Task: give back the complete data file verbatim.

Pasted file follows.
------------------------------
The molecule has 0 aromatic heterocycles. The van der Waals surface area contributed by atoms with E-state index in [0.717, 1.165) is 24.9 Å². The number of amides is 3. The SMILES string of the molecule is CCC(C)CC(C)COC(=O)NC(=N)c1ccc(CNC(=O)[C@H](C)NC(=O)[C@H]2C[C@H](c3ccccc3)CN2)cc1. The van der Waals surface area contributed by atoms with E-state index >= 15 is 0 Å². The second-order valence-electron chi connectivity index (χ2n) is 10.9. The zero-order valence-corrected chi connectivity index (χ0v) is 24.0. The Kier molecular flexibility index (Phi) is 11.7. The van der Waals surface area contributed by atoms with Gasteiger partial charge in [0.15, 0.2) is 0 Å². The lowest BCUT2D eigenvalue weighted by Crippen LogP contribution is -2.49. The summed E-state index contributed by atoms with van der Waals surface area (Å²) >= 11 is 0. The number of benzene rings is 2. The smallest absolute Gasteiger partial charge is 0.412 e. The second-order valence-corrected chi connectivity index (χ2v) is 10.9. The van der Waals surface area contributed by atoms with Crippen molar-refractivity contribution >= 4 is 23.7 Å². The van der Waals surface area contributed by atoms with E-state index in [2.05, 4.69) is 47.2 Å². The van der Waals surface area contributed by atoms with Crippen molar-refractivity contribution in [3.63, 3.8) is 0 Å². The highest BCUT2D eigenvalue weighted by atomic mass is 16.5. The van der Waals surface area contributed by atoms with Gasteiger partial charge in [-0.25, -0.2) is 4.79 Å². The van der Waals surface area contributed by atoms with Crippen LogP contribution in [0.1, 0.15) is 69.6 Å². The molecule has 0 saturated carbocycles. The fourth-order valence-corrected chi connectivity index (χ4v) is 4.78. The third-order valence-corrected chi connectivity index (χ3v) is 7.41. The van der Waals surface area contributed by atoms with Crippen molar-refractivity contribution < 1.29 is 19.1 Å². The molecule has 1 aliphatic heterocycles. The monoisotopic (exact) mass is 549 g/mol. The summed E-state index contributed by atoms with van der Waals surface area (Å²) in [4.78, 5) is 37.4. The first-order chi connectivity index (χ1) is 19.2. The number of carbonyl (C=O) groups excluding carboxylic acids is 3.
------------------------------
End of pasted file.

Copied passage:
The molecule has 0 aromatic heterocycles. The van der Waals surface area contributed by atoms with E-state index in [0.717, 1.165) is 24.9 Å². The number of amides is 3. The SMILES string of the molecule is CCC(C)CC(C)COC(=O)NC(=N)c1ccc(CNC(=O)[C@H](C)NC(=O)[C@H]2C[C@H](c3ccccc3)CN2)cc1. The van der Waals surface area contributed by atoms with E-state index >= 15 is 0 Å². The second-order valence-electron chi connectivity index (χ2n) is 10.9. The zero-order valence-corrected chi connectivity index (χ0v) is 24.0. The Kier molecular flexibility index (Phi) is 11.7. The van der Waals surface area contributed by atoms with Gasteiger partial charge in [0.15, 0.2) is 0 Å². The lowest BCUT2D eigenvalue weighted by Crippen LogP contribution is -2.49. The summed E-state index contributed by atoms with van der Waals surface area (Å²) >= 11 is 0. The number of benzene rings is 2. The smallest absolute Gasteiger partial charge is 0.412 e. The second-order valence-corrected chi connectivity index (χ2v) is 10.9. The van der Waals surface area contributed by atoms with Crippen molar-refractivity contribution >= 4 is 23.7 Å². The van der Waals surface area contributed by atoms with E-state index in [2.05, 4.69) is 47.2 Å². The van der Waals surface area contributed by atoms with Crippen molar-refractivity contribution in [3.63, 3.8) is 0 Å². The highest BCUT2D eigenvalue weighted by atomic mass is 16.5. The van der Waals surface area contributed by atoms with Gasteiger partial charge in [-0.25, -0.2) is 4.79 Å². The van der Waals surface area contributed by atoms with Crippen LogP contribution in [0.1, 0.15) is 69.6 Å². The molecule has 0 saturated carbocycles. The fourth-order valence-corrected chi connectivity index (χ4v) is 4.78. The third-order valence-corrected chi connectivity index (χ3v) is 7.41. The van der Waals surface area contributed by atoms with Crippen molar-refractivity contribution < 1.29 is 19.1 Å². The molecule has 1 aliphatic heterocycles. The monoisotopic (exact) mass is 549 g/mol. The summed E-state index contributed by atoms with van der Waals surface area (Å²) in [4.78, 5) is 37.4. The first-order chi connectivity index (χ1) is 19.2. The number of carbonyl (C=O) groups excluding carboxylic acids is 3.